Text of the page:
I believe in this team, I believe in Shawn Hunwick. I don't want tomorrow to be the last time I get to yell "BORK, BORK, BORK!". I really want to road-trip to the Twin Cities for the championship game on Saturday. One game, a spot in the title game on the line.

North Dakota is the best team remaining in the tournament, but as Brendan Morrison said, sometimes the best team doesn't always win.

Go. Blue.

Sunday, April 03, 2011

Having a Seat Over There: Motte, Allen Lead Honeybaked to National Title

Congrats to Tyler Motte, Evan Allen, and the rest of the Detroit Honeybaked U16s, who defeated Shattuck St. Mary's 3-2 today to capture the U16 National Championship. Shattuck led 1-0 headed to the third period before Allen scored to tie the game. Shattuck regained the lead with just over 8 1/2 minutes left in regulation, but Motte scored one minute later to tie the game at two. Motte then scored the game-winning goal with 1:50 left to give Honeybaked a 3-2 win.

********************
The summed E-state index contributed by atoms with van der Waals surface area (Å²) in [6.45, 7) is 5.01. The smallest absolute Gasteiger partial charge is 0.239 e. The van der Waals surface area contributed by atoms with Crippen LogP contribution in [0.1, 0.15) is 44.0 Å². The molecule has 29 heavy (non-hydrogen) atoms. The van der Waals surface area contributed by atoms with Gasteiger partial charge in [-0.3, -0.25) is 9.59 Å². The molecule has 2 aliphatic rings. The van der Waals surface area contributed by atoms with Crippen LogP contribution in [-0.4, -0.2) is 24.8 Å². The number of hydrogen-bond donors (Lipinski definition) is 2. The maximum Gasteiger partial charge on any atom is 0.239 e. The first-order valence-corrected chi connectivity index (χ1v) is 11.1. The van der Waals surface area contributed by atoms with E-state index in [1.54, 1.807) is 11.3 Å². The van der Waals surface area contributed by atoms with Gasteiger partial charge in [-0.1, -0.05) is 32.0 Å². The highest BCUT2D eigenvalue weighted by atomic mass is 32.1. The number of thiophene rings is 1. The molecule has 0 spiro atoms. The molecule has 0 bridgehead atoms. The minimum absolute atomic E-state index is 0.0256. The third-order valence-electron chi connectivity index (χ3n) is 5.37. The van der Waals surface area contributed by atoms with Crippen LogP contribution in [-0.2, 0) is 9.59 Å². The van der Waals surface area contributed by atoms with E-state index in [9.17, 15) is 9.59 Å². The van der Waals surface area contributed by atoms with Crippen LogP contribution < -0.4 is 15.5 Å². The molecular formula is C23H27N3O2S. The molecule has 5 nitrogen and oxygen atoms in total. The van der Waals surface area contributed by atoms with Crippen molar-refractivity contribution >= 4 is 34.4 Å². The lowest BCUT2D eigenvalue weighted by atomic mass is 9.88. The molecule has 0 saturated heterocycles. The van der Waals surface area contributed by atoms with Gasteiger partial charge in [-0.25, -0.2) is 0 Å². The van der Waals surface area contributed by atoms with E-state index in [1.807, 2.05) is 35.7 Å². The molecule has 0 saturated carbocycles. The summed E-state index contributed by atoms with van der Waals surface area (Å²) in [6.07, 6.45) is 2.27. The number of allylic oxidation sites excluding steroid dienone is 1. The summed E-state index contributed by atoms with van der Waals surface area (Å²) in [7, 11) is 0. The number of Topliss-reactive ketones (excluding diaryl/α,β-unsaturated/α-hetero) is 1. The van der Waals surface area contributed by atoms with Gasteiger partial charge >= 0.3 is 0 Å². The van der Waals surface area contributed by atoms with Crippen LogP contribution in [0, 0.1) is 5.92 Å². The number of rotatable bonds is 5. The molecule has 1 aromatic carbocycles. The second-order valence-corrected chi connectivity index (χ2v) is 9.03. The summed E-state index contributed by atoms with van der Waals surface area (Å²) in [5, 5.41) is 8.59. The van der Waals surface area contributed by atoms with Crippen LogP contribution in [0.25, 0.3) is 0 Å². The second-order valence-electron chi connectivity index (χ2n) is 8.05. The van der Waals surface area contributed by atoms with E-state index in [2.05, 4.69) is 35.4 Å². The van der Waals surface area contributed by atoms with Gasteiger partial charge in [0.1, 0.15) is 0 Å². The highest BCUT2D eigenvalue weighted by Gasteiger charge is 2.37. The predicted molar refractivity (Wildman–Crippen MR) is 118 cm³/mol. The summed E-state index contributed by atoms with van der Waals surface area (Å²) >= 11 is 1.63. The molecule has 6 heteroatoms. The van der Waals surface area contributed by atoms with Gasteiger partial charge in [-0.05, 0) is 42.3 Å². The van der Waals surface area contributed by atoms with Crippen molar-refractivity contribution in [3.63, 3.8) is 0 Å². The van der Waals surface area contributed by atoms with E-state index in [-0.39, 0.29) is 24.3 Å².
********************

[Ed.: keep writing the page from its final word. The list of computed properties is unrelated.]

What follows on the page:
Motte finished the tournament with a 3-3--6 line in 6 games. He was second on the team in points.

Allen had 6-5--11 to lead the team in goals, assists, and points. His totals included a 2-1--3 line in their semifinal win and a 1-3--4 line in a 4-3 overtime win against JT Compher's Team Illinois. Motte also assisted on the GWG in that game. Compher had a goal in that contest and finished with a 2-2--4 line in 4 games.

Thanks to reader TJ for pointing out that the championship was today and that Motte had scored the game-winner.